Brexit, have you made up your mind yet?
If you haven’t and you have been watching the TV or reading newspapers looking for some guidance, you are probably sick to the back teeth of it already.
Dave says it’s a leap into the dark, Boris says that with one bound we’ll be free from the Brussels bureaucrats. Obama wants us in, Trump wants us out.
The Germans think we’d be mad to do it, the French don’t seem all that bothered and you get the feeling the Danes secretly want a referendum of their own.
Absolute... apocalypse or confidence?
Listen to our leaders and you variously get warnings of impending apocalypse (crashing house prices, economic implosion, that sort of thing) or absolute confidence that we’ll revert to our traditional status of world traders merrily hawking our wares across the globe.
I’ve spoken to senior people working in multi-nationals who are in favour of Brexit and small shopkeepers, who have never exported anything in their entire lives, who want us desperately to stay in.
I’d look to the opinion polls for answers, but after the last General Election we can’t really trust them.
However, there is one thing I do know. We definitely need to make a decision one way or another because business hates this uncertainty.
Uncertainty creates supply chain inertia
The problem with uncertainty is you can’t see it and it’s difficult to monitor its impact. It just creates inertia. Nothing happens.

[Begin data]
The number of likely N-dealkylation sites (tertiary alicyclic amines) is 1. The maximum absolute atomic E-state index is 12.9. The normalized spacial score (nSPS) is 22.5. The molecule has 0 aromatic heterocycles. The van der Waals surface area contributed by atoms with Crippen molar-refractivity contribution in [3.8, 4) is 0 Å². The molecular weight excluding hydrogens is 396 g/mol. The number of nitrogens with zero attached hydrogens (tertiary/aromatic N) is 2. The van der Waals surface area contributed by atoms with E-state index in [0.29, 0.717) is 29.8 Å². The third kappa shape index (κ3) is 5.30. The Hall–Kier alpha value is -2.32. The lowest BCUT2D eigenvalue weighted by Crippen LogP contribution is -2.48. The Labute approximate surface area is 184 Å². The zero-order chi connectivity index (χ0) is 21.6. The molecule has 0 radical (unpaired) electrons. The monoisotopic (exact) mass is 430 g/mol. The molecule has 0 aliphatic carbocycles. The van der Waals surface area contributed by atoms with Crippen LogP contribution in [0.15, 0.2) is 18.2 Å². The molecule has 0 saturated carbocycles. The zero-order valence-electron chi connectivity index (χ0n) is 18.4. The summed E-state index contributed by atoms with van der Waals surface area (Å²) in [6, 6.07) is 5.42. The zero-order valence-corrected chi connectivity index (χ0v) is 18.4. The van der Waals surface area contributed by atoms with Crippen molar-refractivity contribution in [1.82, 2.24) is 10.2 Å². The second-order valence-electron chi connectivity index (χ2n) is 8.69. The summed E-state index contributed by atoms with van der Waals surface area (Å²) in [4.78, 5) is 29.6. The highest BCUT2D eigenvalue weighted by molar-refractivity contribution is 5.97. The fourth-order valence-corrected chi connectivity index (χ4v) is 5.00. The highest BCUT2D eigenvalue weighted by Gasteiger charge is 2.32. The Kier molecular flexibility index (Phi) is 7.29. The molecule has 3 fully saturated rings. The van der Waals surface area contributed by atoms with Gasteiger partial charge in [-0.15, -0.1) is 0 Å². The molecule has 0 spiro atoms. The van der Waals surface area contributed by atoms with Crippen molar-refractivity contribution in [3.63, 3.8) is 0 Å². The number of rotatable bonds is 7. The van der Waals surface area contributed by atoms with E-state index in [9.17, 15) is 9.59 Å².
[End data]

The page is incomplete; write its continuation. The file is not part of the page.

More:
Investment decisions are put on hold and plans are left on the shelf. That final decision on the factory extension is ‘parked’. The big order you’ve been expecting is ‘delayed’. The meeting in Dusseldorf to talk about 2017 strategy is ‘postponed’.
And this inertia reverberates down the supply chain. That factory extension I mentioned needs new cranes, conveyor systems and automation equipment. None of that can be ordered until there is a final go-ahead.
What’s more, the supplier of the conveyor system can’t put in their order for bearings, or steel for the rollers, until they have a firm order themselves.
In turn, the bearings distributor decides to run down stock rather than order more, ‘just in case’. The bearings manufacturer, who supplies the distributor, senses the market is weakening and cuts a shift. It goes on and on and on.
Before you know it, the Bank of England is talking cryptically of ‘softening demand’ and the CBI is talking about economic ‘headwinds’.
Onwards and upwards, whatever the outcome
Which is why after the vote in June we need to stick to the decision, whatever it is. No talk of re-runs like after the Scotland referendum, we need to make a decision and accept it.
Business needs nothing less.
What are your thoughts on the forthcoming European referendum? Are you in or out?